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Model Uncertainties Affecting Satellite-based Inverse Modeling of Nitrogen Oxides Emissions and Implications for Surface Ozone Simulation : Volume 12, Issue 6 (07/06/2012)

By Lin, J.-t.

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Book Id: WPLBN0003996147
Format Type: PDF Article :
File Size: Pages 59
Reproduction Date: 2015

Title: Model Uncertainties Affecting Satellite-based Inverse Modeling of Nitrogen Oxides Emissions and Implications for Surface Ozone Simulation : Volume 12, Issue 6 (07/06/2012)  
Author: Lin, J.-t.
Volume: Vol. 12, Issue 6
Language: English
Subject: Science, Atmospheric, Chemistry
Collections: Periodicals: Journal and Magazine Collection (Contemporary), Copernicus GmbH
Historic
Publication Date:
2012
Publisher: Copernicus Gmbh, Göttingen, Germany
Member Page: Copernicus Publications

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Liu, H., Zhang, Q., Zhuang, G., Liu, Z., Mao, J., & Lin, J. (2012). Model Uncertainties Affecting Satellite-based Inverse Modeling of Nitrogen Oxides Emissions and Implications for Surface Ozone Simulation : Volume 12, Issue 6 (07/06/2012). Retrieved from http://www.ebooklibrary.org/


Description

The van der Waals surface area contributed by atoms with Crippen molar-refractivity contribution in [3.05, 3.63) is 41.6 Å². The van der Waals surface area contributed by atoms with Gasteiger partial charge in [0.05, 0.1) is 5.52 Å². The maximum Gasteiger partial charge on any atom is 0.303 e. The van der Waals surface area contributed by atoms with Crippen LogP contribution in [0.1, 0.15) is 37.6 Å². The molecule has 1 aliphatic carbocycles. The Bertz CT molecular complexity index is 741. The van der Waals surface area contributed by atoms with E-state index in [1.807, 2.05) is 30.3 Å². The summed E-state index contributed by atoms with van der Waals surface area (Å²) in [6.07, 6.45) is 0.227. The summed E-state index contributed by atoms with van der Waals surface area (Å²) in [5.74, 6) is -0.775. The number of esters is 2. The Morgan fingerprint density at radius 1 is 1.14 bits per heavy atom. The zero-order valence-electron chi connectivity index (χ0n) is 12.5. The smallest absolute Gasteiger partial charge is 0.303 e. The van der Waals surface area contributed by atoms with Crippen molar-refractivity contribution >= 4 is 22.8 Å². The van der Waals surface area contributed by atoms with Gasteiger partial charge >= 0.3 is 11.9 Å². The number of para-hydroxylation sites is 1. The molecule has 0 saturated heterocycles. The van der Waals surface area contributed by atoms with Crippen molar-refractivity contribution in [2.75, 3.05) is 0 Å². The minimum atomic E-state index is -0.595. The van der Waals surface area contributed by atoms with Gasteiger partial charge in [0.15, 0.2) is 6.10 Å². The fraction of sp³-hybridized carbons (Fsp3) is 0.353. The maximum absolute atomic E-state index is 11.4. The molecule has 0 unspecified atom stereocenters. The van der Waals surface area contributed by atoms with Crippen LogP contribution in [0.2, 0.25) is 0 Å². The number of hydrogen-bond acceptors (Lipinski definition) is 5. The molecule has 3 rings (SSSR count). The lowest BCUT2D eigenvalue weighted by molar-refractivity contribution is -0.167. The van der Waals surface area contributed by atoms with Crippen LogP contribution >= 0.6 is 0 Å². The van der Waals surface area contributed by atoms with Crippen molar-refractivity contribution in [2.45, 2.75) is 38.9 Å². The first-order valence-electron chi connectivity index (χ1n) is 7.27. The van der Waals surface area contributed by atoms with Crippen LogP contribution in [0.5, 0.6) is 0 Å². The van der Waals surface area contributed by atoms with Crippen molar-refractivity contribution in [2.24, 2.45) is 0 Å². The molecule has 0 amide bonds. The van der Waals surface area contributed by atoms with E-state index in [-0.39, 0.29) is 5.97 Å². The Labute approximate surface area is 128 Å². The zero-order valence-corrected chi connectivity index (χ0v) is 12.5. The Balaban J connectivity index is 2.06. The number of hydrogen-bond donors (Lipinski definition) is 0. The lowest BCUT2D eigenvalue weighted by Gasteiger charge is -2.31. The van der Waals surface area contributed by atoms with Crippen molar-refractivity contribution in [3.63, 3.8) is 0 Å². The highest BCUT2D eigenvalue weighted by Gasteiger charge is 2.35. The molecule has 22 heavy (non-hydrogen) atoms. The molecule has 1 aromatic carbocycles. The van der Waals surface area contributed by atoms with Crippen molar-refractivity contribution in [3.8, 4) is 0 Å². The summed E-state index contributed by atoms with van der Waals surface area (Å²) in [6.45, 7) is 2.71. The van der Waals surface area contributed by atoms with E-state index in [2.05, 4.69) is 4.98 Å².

Description: Laboratory for Climate and Ocean-Atmosphere Studies, Department of Atmospheric and Oceanic Sciences, School of Physics, Peking University, Beijing 100871, China. Errors in chemical transport models (CTMs) interpreting the relation between space-retrieved tropospheric column densities of nitrogen dioxide (NO2) and emissions of nitrogen oxides (NOx) have important consequences on the inverse modeling. They are however difficult to quantify due to lack of adequate in situ measurements, particularly over China and other developing countries. This study proposes an alternate approach for model evaluation over East China, by analyzing the sensitivity of modeled NO2 columns to errors in meteorological and chemical parameters/processes important to the nitrogen abundance. As a demonstration, it evaluates the nested version of GEOS-Chem driven by the GEOS-5 meteorology and the INTEX-B anthropogenic emissions and used with retrievals from the Ozone Monitoring Instrument (OMI) to constrain emissions of NOx. The CTM has been used extensively for such applications. Errors are examined for a comprehensive set of meteorological and chemical parameters using measurements and/or uncertainty analysis based on current knowledge. Results are exploited then for sensitivity simulations perturbing the respective parameters, as the basis of the following post-model linearized and localized first-order modification. It is found that the model meteorology likely contains errors of various magnitudes in cloud optical depth, air temperature, water vapor, boundary layer height and many other parameters. Model errors also exist in gaseous and heterogeneous reactions, aerosol optical properties and emissions of non-nitrogen species affecting the nitrogen chemistry. Modifications accounting for quantified errors in 10 selected parameters increase the NO2 columns in most areas with an average positive impact of 22% in July and 10% in January. This suggests a possible systematic model bias such that the top-down emissions will be overestimated by the same magnitudes if the model is used for emission inversion without corrections. The modifications however cannot account for the large model underestimates in cities and other extremely polluted areas (particularly in the north) as compared to satellite retrievals, likely pointing to underestimates of the a priori emission inventory in these places with important implications for understanding of atmospheric chemistry and air quality. Post-model modifications also have large impacts on surface ozone concentrations with the peak values in July over North China decreasing by about 15 ppb. Individually, modification for the uptake of the hydroperoxyl radical on aerosols has the largest impact for both NO2 and ozone, followed by various other parameters important for some species in some seasons. Note that these modifications are simplified and should be used with caution for error apportionment.